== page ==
The case of AT&T is very curious. The company goes through many ups and downs or so it seems. One day, we get the impression that the company is taking steps to right the wrongs of the past. The very next day the company decides to threaten a customer who had the audacity to contact AT&T’s CEO about AT&T’s smartphone plans. Giorgio Galante may have been a bit aggressive with his e-mail, but we could not find anything in that e-mail that would justify a cease and desist threat:
I don’t think even Steve Jobs can spin 2GB for $25/month as a good thing for the consumer…. Please don’t have one of your $12/hour “Executive Relations” college students call me – I’ve found them to be generally poorly informed (Engadget.com readers know more than they do about AT&T) and they have little authority to do anything sensible.
An employee at AT&T seems to have responded to the above e-mail with a cease and desist order if Giorgio “bothered” AT&T’s CEO again. The company was quick to right its wrong and apologize for mistreating the customer. Here is AT&T’s response that was posted on CNN:
We are apologizing to our customer. We’re working with him today to address his questions and concerns. This is not the way we want to treat customers. From Facebook to significant customer service channels, AT&T strives to provide our customers with easy ways to have their questions addressed.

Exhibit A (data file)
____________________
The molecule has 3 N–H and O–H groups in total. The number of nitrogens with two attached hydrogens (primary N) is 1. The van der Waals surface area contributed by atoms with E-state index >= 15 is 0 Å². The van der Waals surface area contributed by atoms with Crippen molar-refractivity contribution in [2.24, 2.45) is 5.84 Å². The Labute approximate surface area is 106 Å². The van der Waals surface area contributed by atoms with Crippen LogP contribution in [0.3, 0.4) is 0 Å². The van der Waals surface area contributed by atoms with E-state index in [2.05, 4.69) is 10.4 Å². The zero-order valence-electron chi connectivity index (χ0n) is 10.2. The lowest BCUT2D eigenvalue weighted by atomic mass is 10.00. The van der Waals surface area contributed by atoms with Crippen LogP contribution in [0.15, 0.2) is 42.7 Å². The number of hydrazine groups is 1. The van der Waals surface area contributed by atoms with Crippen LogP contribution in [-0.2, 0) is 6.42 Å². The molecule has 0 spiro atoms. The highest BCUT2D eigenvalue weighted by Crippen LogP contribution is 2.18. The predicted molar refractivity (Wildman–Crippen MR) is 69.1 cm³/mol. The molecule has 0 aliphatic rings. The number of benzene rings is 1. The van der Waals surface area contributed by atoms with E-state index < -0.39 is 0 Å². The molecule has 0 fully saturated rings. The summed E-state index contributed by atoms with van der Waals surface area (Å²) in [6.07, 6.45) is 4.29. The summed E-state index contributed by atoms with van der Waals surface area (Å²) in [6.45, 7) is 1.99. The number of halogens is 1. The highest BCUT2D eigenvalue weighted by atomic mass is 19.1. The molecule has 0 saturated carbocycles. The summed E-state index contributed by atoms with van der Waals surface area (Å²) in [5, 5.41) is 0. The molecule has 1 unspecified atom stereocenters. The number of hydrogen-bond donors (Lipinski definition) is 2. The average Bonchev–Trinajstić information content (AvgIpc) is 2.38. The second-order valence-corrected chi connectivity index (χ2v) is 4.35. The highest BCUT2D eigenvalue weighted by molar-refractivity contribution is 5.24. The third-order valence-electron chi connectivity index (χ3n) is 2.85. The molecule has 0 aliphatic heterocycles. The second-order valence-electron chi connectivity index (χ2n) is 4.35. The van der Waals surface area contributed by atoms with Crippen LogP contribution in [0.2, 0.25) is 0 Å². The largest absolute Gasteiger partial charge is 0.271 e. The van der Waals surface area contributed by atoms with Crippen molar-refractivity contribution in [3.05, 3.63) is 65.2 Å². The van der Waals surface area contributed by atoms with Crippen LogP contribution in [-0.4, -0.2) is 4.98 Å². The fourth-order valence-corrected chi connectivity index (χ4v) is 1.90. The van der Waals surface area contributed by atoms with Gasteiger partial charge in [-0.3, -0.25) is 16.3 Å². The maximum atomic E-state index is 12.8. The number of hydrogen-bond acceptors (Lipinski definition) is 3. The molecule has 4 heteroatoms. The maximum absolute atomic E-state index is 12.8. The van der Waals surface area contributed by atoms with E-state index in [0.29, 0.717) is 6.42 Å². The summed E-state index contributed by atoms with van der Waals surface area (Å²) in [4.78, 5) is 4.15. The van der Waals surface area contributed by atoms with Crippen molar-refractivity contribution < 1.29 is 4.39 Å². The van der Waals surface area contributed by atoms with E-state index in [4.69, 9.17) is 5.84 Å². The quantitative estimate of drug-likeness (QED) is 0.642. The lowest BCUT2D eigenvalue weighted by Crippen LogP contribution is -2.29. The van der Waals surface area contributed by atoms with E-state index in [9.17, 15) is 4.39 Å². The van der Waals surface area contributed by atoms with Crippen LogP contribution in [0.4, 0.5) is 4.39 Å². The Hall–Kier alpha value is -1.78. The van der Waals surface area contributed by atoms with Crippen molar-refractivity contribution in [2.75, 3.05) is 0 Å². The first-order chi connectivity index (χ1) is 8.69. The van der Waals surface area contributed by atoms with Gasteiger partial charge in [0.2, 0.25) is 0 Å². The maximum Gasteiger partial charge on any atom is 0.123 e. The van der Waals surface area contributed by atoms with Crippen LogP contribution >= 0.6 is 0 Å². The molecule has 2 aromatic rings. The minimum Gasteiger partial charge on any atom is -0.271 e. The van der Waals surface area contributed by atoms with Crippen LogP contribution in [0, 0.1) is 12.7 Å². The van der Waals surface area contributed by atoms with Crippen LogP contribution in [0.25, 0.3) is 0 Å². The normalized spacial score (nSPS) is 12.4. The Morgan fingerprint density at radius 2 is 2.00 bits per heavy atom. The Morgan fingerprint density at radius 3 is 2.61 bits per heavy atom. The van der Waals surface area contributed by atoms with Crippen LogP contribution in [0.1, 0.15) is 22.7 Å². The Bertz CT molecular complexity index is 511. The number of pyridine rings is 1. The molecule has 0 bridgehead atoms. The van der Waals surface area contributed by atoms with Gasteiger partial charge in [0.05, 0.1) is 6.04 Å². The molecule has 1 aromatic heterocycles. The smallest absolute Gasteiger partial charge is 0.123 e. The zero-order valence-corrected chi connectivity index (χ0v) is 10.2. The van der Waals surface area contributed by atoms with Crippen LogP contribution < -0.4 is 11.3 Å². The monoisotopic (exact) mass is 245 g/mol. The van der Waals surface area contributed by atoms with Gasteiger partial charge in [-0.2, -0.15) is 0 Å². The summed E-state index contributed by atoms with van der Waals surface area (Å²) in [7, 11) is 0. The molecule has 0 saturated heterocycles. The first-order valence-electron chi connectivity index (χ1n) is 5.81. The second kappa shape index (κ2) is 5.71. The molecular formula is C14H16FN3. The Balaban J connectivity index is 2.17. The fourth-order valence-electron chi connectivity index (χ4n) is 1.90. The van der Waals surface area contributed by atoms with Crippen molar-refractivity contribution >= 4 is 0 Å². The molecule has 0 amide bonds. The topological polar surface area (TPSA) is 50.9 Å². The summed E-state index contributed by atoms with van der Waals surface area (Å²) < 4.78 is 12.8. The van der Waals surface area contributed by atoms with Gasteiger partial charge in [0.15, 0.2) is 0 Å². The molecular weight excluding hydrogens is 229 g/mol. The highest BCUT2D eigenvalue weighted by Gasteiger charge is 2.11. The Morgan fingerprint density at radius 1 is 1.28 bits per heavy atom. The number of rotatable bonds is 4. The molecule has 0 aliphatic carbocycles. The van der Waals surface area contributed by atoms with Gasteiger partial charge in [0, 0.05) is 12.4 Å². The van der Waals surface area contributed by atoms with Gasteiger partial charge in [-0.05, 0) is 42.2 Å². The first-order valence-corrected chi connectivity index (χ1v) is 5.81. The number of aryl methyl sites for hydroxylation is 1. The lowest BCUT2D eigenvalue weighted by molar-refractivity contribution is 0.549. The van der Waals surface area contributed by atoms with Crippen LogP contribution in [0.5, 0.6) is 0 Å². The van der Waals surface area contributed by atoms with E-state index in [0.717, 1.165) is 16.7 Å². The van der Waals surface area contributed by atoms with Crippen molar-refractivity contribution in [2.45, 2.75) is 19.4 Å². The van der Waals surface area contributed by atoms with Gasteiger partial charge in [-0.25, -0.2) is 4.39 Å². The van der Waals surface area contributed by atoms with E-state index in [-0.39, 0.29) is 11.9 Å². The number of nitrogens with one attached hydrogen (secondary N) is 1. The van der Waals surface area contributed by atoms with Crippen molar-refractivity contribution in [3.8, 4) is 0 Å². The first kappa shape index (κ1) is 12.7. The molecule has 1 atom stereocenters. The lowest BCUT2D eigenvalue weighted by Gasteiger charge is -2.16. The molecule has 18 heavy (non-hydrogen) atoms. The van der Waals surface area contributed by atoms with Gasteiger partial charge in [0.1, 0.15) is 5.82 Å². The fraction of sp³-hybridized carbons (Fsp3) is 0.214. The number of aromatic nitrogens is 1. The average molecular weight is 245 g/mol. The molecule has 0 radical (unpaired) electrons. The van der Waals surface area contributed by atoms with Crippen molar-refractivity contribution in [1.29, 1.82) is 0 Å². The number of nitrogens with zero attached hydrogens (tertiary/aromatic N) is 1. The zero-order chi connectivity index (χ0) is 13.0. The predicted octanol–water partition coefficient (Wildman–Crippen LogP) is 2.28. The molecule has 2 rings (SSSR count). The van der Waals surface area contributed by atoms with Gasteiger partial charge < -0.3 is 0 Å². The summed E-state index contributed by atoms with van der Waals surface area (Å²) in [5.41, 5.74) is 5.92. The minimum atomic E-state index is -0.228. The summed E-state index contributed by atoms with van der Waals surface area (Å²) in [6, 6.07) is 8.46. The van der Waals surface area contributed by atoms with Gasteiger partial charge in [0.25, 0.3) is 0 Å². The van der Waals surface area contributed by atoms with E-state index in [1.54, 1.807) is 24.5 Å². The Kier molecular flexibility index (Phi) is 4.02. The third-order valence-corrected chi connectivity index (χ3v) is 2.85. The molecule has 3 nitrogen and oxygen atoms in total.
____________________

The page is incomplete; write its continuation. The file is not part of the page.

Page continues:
This is a big PR problem for AT&T. The company simply does not afford to give customers the impression that they are bothering it with their e-mails and complaints. In anything, AT&T’s CEO needs to be more involved with customers (like Steve Jobs). I am not a big fan of rude customers. I have been on both sides and have seen how some customers feel they own someone when they do business with him/her once. The trouble is, Giorgio does not sound rude in his e-mail. I would not recommend anyone to treat customers like AT&T did. However, I doubt this is more than just an individual mistake (hopefully not a policy).
Companies need to be extra careful with their customer relations these days. With all the blogs and social networks around, companies that treat their customers poorly will be exposed fast. Hopefully, this was a once in a decade mistake by AT&T.
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